“[The solution] essentially attacks on two fronts – internally as a collaboration enhancer, and also connecting the company, the brand, with a candidate. Put those two together, and these are the behaviors that we’ll see more and more coming out of this [crisis].”
Workable’s own business response to COVID-19
So what did Workable itself do as a company to get ahead of this new crisis? Grigoris was quick to answer that, noting two main priorities from the get-go. First, the people in your company:
“Our first response as Workable – and my first response as a C-level executive – was to make sure that our employees were safe. We were very quick in implementing remote work. Our employees had all the tools and infrastructure to be able to adjust to this new way of working and all the support from their managers to continue being successful.”
Once you’ve got that covered, Grigoris reminds us about the deeper impact of the shift to a fully remote environment:
“We want to make sure that our teams are motivated and engaged, that people have things to do. The worst thing you can do to your teams is people just being bored. They’re at home, they’re alone, they’re not in an office environment. A lot of them are not used to it. The worst thing that can happen is idleness. Support your team, keep them engaged at the manager level.”
The second priority? Maintain that strong relationship with the client base and keep that finger on their pulse – they are, after all, the reason your business thrives.
“We understand that the current situation is causing disruption across a number of industries all over the world and we’re trying whatever we can to enable our customers to continue being successful. It’s about being conscious of their current needs and how the situation evolves on that daily basis.”
The light at the end of the tunnel
So, if you were in a coffee shop sitting with another C-level executive from another company, and they were understandably nervous, what advice would you give them?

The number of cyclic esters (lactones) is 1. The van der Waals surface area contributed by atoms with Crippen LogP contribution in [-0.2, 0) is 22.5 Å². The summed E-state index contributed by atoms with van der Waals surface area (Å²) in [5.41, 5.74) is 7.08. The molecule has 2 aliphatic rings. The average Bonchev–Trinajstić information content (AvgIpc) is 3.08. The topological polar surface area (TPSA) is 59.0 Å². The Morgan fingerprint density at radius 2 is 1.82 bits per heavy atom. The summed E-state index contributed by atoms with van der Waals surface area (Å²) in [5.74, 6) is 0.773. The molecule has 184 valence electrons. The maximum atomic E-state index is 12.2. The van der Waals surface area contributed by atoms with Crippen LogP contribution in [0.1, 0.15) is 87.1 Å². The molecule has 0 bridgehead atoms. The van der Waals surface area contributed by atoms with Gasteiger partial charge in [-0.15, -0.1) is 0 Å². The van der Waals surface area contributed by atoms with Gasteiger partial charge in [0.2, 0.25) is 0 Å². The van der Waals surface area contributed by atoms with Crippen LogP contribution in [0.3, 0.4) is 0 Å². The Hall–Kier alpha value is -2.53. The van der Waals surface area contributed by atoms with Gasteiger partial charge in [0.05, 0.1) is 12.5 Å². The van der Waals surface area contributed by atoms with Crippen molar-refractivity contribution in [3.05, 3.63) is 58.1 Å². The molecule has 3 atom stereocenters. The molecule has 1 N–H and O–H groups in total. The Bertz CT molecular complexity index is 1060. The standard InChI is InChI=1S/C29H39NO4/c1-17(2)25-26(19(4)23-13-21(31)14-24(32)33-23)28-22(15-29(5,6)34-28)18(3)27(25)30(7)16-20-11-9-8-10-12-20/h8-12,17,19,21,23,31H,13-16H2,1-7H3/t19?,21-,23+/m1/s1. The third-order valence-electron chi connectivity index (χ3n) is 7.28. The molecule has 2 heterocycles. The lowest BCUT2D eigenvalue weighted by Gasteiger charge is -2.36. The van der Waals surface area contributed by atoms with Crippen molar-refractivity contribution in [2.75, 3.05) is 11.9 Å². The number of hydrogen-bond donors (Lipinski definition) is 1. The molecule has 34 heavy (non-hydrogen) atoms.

Grigoris thinks for a moment, and answers:
“Plan for the downside, for the worst-case scenario, but remain focused on the upside coming out of this. You need to plan for the downside, but you need to keep your motivation, your ambition, your inspiration, your optimism to be able to exit this with a good level of momentum and continue being successful despite the impact that this crisis will have on everybody.
“I mean, we’re most likely in a recession, but it doesn’t mean that you have to focus on the negative impact. Plan for that mitigation of damage that you’ll have on your business, but stay focused on exiting the tunnel and continue growing. Continue being successful, because there will be a big gap [in revenue] after the recession.”
Don’t get caught idling
There are three animal instincts in response to a threat or a crisis – fight, flee, or freeze. Freezing is the worst thing you can do right now, even if it’s the easiest response.
“It’s important that you maintain the rhythm throughout this. Don’t be idle. Invest time internally.”
To circle back to the metaphor of flattening the curve – imagine that curve in inverse. You’re at the top of one end of the curve and, as if on a rollercoaster track, about to start hurtling downwards at increasing speed to the bottom of the curve. It’s a terrifying moment – the feeling that you’re headed to your doom. And if you do nothing right now, you’ll hit the bottom and stay there.
Instead, you want to build up your speed. The faster you can get going, the more control you have over your business, the greater your chances of carrying that momentum out of the bottom and back up the other side. And finally, not only for survival, but to set yourself for future success with a solid COVID-19 business continuity plan:
“Understand the market, and plan for what’s about to come beyond the crisis, once it is over.”